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Friday, November 26, 2021

Rains helped, but drought is part of California’s “new normal”

California Natural Resources Secretary Wade Crowfoot said on Tuesday, Oct. 26 that the state will not bail out recent hurricanes from drought, but prepare for a “new normal” of limited water supplies.

To that end, Crowfoot said California must accelerate conservation efforts to cope with the current arid conditions and continue to develop long-term water management strategies such as the $ 5.2 billion Water and Drought Resilience Package announced in September by the Governor. Gavin Newsom. Crowfoot approached the Water County Executive Committee, which governs the import of water from the Colorado and Northern California River to Southern California.

“We are all in a very good mood because of the severe storms that hit parts of California over the weekend,” Crowfoot said at the virtual meeting. But he added that heavy rains would hardly have been enough to get out of the current drought: “We will need several more such record storms over the winter.”

While recent rainfall in Southern California has been moderate, communities from Sacramento to the Oregon border have seen 4 to 10 inches over a 24-hour period that started early Sunday morning. While this led to flooding, it also led to an increase in water supplies. Preliminary reports have shown that the water level in Lake Oroville, the state’s second-largest reservoir, has risen 15 feet or more.

But the state has yet to catch up, thanks in part to the fact that last year was the second-worst drought on record. Even after the recent flooding, Lake Oroville remains only 27% full.

“We are only living in the second year of a drought, but the consequences are the same as in the fourth or fifth year a few years ago,” Crowfoot said. “Trends are kept in the right direction, but we have to step up it.”

According to the Governor’s Office, in 2020, water conservation measures led to a 16% decrease in water use in the state compared to 2013 levels. However, since July, when Newsom called for a voluntary cut of another 15%, the results have been modest.

Statewide analysis of data by CalMatters showed that statewide household water use was 5% lower in August than a year earlier. The badly affected North Coast has resulted in an 18% reduction in water use, while the region, which includes Los Angeles, Orange, San Diego and Ventura counties, saw water use fall by only 3%.

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Crowfoot, who praised Southern California as a leader in environmental protection, water reuse and stormwater capture, urged local water agencies to intensify community outreach, although he acknowledged that each agency faces different circumstances. He noted that Newsom’s October 19 announcement of a statewide extreme drought – adding Southern California to its earlier drought claims – activated local drought action plans.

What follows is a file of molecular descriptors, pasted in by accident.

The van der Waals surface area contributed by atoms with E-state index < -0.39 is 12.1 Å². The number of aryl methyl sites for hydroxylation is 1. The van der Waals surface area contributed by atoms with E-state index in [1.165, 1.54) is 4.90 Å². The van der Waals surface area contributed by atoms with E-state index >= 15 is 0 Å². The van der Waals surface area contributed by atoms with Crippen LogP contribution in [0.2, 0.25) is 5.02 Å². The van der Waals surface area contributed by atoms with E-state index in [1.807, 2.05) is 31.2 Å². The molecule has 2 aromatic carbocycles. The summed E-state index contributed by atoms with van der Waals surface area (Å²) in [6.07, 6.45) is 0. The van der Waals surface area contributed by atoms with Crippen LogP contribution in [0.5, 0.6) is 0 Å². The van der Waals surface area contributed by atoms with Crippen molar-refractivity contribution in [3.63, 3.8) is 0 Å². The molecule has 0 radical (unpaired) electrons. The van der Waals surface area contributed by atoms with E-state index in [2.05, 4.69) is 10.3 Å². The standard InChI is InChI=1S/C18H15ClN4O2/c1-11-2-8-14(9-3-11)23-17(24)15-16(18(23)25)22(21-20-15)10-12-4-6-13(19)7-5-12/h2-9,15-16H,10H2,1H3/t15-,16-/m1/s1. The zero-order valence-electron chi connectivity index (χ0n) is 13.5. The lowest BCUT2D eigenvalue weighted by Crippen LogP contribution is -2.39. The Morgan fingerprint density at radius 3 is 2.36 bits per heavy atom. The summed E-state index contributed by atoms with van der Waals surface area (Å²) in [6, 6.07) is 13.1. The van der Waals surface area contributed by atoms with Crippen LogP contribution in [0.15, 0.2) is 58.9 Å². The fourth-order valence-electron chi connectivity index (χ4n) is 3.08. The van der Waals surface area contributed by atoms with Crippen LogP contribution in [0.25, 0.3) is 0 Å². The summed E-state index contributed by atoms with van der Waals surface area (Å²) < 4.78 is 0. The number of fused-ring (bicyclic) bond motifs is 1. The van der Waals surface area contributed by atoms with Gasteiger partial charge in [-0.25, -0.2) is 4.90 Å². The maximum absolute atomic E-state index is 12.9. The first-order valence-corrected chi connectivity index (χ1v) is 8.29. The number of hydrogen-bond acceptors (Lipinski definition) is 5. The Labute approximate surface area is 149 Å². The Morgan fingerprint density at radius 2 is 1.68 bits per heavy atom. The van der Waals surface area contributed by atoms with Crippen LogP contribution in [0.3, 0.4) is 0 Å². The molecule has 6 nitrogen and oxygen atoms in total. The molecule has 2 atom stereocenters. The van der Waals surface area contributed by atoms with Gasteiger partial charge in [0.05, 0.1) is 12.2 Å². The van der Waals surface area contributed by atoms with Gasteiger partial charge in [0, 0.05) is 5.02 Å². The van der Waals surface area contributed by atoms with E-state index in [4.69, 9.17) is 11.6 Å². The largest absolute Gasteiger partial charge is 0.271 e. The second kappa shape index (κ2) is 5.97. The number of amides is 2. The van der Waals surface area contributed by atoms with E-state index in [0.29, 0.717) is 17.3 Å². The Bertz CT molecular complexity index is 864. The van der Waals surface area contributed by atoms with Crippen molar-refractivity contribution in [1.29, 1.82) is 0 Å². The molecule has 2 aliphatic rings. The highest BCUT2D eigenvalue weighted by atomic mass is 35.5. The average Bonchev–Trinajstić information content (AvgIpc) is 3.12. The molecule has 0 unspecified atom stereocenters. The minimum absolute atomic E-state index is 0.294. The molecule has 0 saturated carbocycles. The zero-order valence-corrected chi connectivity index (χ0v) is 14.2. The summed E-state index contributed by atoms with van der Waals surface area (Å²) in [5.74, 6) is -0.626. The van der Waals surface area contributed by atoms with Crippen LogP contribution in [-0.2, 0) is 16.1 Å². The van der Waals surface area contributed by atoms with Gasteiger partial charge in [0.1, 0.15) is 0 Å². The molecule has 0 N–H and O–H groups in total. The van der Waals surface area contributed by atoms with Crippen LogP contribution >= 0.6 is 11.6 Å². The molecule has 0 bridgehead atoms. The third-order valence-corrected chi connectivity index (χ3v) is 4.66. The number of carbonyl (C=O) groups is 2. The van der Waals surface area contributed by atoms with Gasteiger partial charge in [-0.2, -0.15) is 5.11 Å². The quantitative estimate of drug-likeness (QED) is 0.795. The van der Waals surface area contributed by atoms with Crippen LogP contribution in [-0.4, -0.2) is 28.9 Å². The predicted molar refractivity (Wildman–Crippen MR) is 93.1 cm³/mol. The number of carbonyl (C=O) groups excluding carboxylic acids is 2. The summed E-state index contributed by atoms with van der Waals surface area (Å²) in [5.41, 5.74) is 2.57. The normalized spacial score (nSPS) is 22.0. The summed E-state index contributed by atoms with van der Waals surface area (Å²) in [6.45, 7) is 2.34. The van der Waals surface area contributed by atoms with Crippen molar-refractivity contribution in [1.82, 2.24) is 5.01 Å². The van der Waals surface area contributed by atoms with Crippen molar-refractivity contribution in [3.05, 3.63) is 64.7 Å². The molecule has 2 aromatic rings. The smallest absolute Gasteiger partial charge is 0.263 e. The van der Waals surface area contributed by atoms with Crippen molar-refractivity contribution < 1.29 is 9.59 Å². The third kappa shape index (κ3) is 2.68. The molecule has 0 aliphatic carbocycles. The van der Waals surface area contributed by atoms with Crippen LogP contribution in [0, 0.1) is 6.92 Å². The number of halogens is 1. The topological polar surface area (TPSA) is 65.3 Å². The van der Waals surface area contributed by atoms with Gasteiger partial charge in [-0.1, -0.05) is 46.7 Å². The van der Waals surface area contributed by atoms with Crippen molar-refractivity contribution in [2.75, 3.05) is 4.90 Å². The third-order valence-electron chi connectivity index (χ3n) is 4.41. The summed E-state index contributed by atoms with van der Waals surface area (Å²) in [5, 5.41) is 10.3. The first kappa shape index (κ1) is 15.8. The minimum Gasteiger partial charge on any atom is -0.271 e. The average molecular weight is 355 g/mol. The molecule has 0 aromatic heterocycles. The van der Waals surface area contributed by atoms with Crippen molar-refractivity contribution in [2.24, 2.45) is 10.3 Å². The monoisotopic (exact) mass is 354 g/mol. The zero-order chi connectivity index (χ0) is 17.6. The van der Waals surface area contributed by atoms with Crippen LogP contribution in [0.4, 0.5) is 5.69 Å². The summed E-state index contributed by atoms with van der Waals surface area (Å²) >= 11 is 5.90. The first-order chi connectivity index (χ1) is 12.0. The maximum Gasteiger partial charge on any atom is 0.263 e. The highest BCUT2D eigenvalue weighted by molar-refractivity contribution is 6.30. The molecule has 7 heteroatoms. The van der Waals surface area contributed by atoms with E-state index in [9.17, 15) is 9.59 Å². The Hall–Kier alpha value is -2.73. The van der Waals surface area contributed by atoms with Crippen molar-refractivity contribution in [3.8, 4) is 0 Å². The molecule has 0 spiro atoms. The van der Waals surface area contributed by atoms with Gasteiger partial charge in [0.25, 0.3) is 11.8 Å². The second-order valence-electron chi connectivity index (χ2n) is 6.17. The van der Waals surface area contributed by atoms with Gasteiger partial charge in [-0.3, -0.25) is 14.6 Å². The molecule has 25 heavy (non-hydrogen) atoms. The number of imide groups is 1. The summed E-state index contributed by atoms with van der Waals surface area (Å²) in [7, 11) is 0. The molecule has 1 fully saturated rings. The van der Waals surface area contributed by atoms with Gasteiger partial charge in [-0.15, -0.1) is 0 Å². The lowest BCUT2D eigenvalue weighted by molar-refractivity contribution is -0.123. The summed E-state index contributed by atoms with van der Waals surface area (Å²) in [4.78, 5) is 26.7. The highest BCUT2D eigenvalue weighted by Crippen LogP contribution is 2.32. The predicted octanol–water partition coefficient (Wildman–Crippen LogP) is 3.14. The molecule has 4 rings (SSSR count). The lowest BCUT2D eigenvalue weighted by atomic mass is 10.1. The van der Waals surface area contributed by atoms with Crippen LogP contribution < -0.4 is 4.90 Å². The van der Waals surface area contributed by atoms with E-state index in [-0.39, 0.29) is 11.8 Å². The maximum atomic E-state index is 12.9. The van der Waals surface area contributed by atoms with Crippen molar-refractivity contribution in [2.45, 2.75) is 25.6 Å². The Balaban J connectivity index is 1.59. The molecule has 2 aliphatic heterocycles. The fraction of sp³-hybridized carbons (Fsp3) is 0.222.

“The Governor has made it very clear that before we consider any mandatory cuts, we are allowing local agencies to take action as they see fit,” he said.

Crowfoot also said that ending the current drought would not mean the end of the long-term problem.

“We know the coming drought is the new norm. And we must prepare not only for today, but also for what awaits us tomorrow, ”he said.

The governor-nominee highlighted some of Newsom’s initiatives to tackle drought, including upgrading infrastructure, increasing river flow, and restoring habitats. He noted that under Newsom, the state is trying to reduce the bureaucracy associated with reconstruction projects.

“Habitat restoration is too time-consuming and too expensive,” he said.

The state is also working to alleviate traditional water conflicts, Crowfoot added, citing conflicts that consist of north and south, fish versus farms and coastlines versus inland lands.

But a meeting with the directors of the Metropolitan Water District immediately showed that these conflicts are still very real.

Director Heather Repenning, representing the City of Los Angeles, is targeting the almond industry’s water use.

“It’s no secret that some corporations are increasing their crops,” she said.

Crowfoot tried to mitigate the conflict by stating that Central Valley farmers are participating in sustainable groundwater development programs and some farmers are using less water. He also noted that 4.5 million people in the region depend on agriculture.

“I think there is constructive work being done in agriculture,” he said.

World Nation News Deskhttps://www.worldnationnews.com
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